Indiana Office of Tourism Development

Indiana tourism group sharpens mission

July 26, 2014
Anthony Schoettle
New director changes organization’s name, launches initiatives catering to businesses.
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New state slogan clashes with city goal of cosmopolitan imageRestricted Content

February 28, 2014
Anthony Schoettle
The state tourism department’s new tag line, “Honest to Goodness Indiana,” is so folksy that some wonder whether there’s a disconnect between what it says about the state and how the city of Indianapolis is trying to distinguish itself.
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No foolin': New state tourism pitch is 'Honest to Goodness'

February 12, 2014
Anthony Schoettle
The new tourism slogan, which replaces "Restart your engines," is the hook for a widescale state rebranding campaign.
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Tourism makes up state’s sixth largest industry, study says

December 18, 2013
Jacie Shoaf, The Statehouse File
The industry maintains nearly 140,000 jobs and contributes $10 billion in revenue to Indiana businesses, according to a new report.
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Indiana tourism spending is fraction of nearby states'

July 27, 2013
Anthony Schoettle
As Indiana slashed its tourism budget, Michigan increased its widespread Pure Michigan ad campaign from $17 million to $27.4 million. Illinois, where budget problems have earned the state the nation’s worst credit rating—A3 by Moody’s Investors Service—spends more than twice as much as Michigan.
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State launches grant program aimed at tourism

March 22, 2012
Anthony Schoettle
Lt. Gov. Becky Skillman says the $400,000 initiative will help draw visitors and have a "lasting impact" on Indiana's towns and cities.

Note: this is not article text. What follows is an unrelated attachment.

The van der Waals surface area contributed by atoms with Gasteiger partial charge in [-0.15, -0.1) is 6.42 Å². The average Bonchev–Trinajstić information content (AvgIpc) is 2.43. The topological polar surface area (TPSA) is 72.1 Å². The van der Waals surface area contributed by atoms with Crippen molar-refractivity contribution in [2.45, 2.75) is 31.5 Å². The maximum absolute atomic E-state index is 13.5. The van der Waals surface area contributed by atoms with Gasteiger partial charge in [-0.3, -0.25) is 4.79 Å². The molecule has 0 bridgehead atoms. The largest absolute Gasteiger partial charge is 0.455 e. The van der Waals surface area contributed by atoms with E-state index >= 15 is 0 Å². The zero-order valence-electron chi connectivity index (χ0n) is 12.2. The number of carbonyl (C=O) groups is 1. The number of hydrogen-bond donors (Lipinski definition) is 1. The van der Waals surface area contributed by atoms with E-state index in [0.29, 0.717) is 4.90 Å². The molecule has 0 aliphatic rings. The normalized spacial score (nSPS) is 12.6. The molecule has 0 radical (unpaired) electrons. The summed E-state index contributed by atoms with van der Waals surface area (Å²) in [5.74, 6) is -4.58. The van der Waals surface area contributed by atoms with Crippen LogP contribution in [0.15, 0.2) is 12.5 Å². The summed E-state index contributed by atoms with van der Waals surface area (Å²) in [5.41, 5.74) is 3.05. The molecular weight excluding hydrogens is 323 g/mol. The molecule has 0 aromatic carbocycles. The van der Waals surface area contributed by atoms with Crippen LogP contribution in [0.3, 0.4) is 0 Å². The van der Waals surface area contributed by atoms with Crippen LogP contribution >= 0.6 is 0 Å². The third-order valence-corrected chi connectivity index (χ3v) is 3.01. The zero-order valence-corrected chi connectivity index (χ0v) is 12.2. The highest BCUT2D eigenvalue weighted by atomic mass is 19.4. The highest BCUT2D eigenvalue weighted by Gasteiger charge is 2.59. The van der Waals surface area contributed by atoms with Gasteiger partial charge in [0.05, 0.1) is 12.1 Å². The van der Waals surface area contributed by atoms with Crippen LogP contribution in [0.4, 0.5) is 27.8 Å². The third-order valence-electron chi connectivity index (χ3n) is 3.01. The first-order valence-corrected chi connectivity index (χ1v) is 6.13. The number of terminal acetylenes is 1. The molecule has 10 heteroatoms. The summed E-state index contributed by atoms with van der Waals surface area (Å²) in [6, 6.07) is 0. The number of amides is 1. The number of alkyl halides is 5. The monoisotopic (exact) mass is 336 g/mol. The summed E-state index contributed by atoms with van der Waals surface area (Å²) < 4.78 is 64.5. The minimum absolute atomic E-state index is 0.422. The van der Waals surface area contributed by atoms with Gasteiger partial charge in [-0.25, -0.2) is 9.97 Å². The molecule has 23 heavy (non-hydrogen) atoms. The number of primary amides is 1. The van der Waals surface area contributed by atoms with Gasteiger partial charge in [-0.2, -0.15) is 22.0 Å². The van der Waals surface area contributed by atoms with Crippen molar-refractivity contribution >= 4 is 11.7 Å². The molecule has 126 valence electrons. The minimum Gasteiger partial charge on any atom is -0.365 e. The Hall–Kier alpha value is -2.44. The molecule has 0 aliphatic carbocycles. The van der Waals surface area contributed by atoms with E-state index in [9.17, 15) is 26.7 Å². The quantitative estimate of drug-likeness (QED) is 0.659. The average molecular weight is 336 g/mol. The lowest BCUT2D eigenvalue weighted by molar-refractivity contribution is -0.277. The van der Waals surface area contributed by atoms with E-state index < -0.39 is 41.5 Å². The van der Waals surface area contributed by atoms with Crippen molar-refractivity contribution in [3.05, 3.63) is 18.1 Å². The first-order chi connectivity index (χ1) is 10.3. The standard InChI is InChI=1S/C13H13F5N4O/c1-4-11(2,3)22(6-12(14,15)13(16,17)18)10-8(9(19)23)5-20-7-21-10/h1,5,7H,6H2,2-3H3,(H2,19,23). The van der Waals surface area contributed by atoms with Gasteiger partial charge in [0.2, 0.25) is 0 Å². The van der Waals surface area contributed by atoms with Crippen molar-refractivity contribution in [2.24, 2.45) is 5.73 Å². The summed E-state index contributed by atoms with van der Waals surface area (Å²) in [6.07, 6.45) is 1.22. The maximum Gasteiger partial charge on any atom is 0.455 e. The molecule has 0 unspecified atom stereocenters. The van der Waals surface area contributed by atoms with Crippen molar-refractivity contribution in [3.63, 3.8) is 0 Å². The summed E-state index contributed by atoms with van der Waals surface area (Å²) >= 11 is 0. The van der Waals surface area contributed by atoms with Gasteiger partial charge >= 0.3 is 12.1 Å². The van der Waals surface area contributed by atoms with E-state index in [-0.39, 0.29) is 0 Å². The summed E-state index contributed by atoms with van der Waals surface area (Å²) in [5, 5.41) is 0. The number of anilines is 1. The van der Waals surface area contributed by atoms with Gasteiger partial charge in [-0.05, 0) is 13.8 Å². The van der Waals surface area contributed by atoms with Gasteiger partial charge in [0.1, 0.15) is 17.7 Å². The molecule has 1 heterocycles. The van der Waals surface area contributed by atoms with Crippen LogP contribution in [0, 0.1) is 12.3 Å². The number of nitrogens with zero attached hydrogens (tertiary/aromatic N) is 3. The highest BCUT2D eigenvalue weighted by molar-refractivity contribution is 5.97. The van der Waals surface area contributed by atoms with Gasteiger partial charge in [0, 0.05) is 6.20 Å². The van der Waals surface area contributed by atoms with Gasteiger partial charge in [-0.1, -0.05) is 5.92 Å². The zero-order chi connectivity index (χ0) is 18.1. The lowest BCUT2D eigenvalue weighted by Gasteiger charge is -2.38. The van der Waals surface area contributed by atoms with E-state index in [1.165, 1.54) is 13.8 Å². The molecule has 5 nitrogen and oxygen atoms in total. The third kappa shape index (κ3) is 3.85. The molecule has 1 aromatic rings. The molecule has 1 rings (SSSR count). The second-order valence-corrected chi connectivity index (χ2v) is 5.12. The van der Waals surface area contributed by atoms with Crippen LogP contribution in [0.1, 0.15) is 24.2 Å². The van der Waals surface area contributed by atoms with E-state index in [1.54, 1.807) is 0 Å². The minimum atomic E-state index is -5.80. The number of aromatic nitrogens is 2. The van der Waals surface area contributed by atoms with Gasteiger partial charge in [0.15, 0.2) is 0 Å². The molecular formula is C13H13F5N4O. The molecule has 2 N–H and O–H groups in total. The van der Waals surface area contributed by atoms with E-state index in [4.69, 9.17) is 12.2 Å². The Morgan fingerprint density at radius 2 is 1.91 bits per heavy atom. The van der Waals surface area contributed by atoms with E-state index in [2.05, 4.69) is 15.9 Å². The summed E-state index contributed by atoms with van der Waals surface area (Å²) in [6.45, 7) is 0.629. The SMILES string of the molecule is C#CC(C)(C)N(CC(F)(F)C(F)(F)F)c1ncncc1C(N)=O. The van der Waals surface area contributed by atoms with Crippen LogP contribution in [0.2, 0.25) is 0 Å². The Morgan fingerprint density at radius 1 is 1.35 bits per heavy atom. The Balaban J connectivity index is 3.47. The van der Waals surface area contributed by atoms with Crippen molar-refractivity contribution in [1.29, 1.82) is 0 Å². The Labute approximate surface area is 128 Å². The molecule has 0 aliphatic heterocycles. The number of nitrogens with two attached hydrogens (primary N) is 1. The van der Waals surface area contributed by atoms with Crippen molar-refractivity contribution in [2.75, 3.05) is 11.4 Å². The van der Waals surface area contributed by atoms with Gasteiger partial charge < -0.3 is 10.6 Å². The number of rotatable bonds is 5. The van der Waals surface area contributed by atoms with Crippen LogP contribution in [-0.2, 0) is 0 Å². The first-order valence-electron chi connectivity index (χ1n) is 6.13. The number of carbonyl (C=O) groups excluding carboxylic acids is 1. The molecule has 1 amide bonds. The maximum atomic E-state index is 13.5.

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State tourism cuts alter marketing methods

May 7, 2010
Scott Olson
In light of a shrinking budget, the state has dropped traditional advertising campaigns to promote tourism and is embracing social media outlets to promote Indiana's attractions.
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Lawmakers cut state tourism office's budget in halfRestricted Content

August 3, 2009
Scott Olson
Destinations throughout Indiana no longer can count on a state marketing campaign to help drive summer crowds. Lawmakers who passed a budget during the special session at the end of June sliced the state’s annual contribution to the Indiana Office of Tourism Management in half—from $4.8 million to $2.4 million.
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State tourism advertising poses tough questionRestricted Content

May 18, 2009
Mike Hicks
If Indiana is to be marketed as a region, government will be the one to do it.
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  1. If I were a developer I would be looking at the Fountain Square and Fletcher Place neighborhoods instead of Broad Ripple. I would avoid the dysfunctional BRVA with all of their headaches. It's like deciding between a Blackberry or an iPhone 5s smartphone. BR is greatly in need of updates. It has become stale and outdated. Whereas Fountain Square, Fletcher Place and Mass Ave have become the "new" Broad Ripples. Every time I see people on the strip in BR on the weekend I want to ask them, "How is it you are not familiar with Fountain Square or Mass Ave? You have choices and you choose BR?" Long vacant storefronts like the old Scholar's Inn Bake House and ZA, both on prominent corners, hurt the village's image. Many business on the strip could use updated facades. Cigarette butt covered sidewalks and graffiti covered walls don't help either. The whole strip just looks like it needs to be power washed. I know there is more to the BRV than the 700-1100 blocks of Broad Ripple Ave, but that is what people see when they think of BR. It will always be a nice place live, but is quickly becoming a not-so-nice place to visit.

  2. I sure hope so and would gladly join a law suit against them. They flat out rob people and their little punk scam artist telephone losers actually enjoy it. I would love to run into one of them some day!!

  3. Biggest scam ever!! Took 307 out of my bank ac count. Never received a single call! They prey on new small business and flat out rob them! Do not sign up with these thieves. I filed a complaint with the ftc. I suggest doing the same ic they robbed you too.

  4. Woohoo! We're #200!!! Absolutely disgusting. Bring on the congestion. Indianapolis NEEDS it.

  5. So Westfield invested about $30M in developing Grand Park and attendance to date is good enough that local hotel can't meet the demand. Carmel invested $180M in the Palladium - which generates zero hotel demand for its casino acts. Which Mayor made the better decision?

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